An In-Depth Look at How Facebook is Outpacing Traditional Advertising
By Erin Marine, Legal Account Executive at PR4Lawyers
The Wall Street Journal recently published an article on Republican presidential candidate Ben Carson’s advertising strategy for his political campaign. At the time, Carson was the leading candidate in the Republican primary polls, surpassing even the “seemingly unstoppable” Donald Trump, but Carson was also leading his political rivals in another arena: Facebook advertising. As of this writing, Carson has over 5 million Facebook fans, compared with Donald Trump, who currently has 4.8 million fans and leading Democratic rival Hillary Clinton, who has just under 2 million.
The article quotes Erik Hawkins, group director of Facebook’s global marketing solutions team, as saying that Carson is the most active presidential candidate on Facebook in terms of paid and organic activity. In fact, Carson campaign officials have already launched over 240 different advertisements on Facebook alone. The Carson campaign has made Facebook advertising a key component of its advertising strategy, while other candidates continue to cling to print and television platforms, the traditional darlings of political advertising.
Clearly, political campaign managers are starting to pick up on what many businesses and organizations have already discovered: Facebook is the future of advertising, and the future is now.
So what is different about Facebook that makes it such an effective advertising platform? In a word, targeting. Social media advertising differentiates itself from traditional advertising platforms like television and print by allowing businesses to specifically target their ideal customer based on certain demographics, behaviors, or interests. This means that businesses only spend money advertising to individuals who have a strong likelihood of becoming customers or clients, and users only see content and advertisements relevant to their interests.
While all social media platforms− including Twitter, Instagram, and YouTube− operate according to a similar process, Facebook remains the reigning social media giant, and as such has some of the most sophisticated targeting technology and data resources. At its most recent count, Facebook has over 1.5 billion active monthly users, and maintains significant data records on the behaviors of all of its users for use in its audience targeting. This data ranges from demographics− like age, gender, education level, and relationship status− to online behaviors and interests, such as politics, sports teams, and shopping. Facebook even allows you to target the friends of people with certain characteristics, such as friends of people who have recently become engaged. With the sophisticated targeting capabilities of Facebook Ads, the options available to businesses are practically limitless.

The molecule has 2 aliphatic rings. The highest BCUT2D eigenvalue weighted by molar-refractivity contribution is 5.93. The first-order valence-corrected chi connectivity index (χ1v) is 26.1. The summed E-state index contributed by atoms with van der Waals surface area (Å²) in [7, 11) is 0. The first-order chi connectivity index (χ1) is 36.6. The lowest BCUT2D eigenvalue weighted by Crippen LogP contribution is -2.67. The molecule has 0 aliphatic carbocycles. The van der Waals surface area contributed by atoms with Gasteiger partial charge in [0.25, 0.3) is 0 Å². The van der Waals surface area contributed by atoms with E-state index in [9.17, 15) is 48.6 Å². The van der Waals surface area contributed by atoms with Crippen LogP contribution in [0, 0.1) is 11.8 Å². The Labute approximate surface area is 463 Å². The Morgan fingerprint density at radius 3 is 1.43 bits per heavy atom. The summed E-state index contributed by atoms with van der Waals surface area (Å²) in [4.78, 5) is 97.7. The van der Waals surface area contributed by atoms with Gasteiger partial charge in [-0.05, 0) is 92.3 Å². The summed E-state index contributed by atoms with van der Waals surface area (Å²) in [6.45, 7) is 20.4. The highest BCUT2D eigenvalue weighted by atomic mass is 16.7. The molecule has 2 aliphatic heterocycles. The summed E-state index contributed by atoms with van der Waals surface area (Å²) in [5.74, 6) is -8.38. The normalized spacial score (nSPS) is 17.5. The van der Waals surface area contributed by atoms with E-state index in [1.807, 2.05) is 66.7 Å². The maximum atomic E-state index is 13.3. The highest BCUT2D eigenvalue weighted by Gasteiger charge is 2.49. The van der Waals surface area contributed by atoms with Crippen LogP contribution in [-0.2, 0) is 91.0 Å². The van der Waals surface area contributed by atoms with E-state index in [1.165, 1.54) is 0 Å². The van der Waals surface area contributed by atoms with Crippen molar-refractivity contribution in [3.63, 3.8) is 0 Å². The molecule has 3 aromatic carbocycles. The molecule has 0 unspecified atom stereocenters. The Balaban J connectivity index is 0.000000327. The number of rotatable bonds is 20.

The Facebook Ads themselves also offer a huge array of options for businesses. Facebook has created a variety of ad types, from Ads that promote your company’s website by linking to your homepage, to ads that encourage people to “like” your business’ page on Facebook or engage with content you’ve posted, to ads that include an exclusive promotional offer for your company. One of the most advantageous aspects of Facebook Ads is that, unlike traditional print or television ads, you only pay when people take action on your ad, not for the number of people who simply see your ad. So if someone sees your ad on Facebook, but doesn’t click through to your website or like your page, you don’t have to pay.
This “pay-per-click” style of online advertising is nothing new; Google AdWords and Yahoo/Bing Ads operate according to a similar approach. However, in addition to offering the most options for “click” (meaning that a conversion of Facebook can include a page “like”, shared post, app download, etc., as opposed to simply a click-through to a website), Facebook Ads have a more personal feel, mimicking the appearance of an everyday Facebook post as they appear in the users’ Newsfeeds. While this may not seem important, it has had a dramatic impact on the performance of Facebook Ads, with Facebook significantly outpacing Google and other social media sites in performance and click-through rate growth. Facebook Ads that appear in Newsfeeds also get enormous exposure (impressions), meaning that the number of people who see an ad is significantly higher, but businesses still only pay when users engage or click through the ad.
Facebook has maintained its position as a social media giant over the years, and now it’s looking to become a giant in the advertising industry as well. Facebook’s sophisticated targeting technology and array of ad styles makes it an ideal advertising outlet for businesses and organizations, but especially smaller and mid-size businesses. Facebook allows you to advertise to your ideal customer, while eliminating many of the costs associated with traditional advertising. Bottom line? Facebook Ads perform well and are cost-effective, and traditional advertising just can’t compete.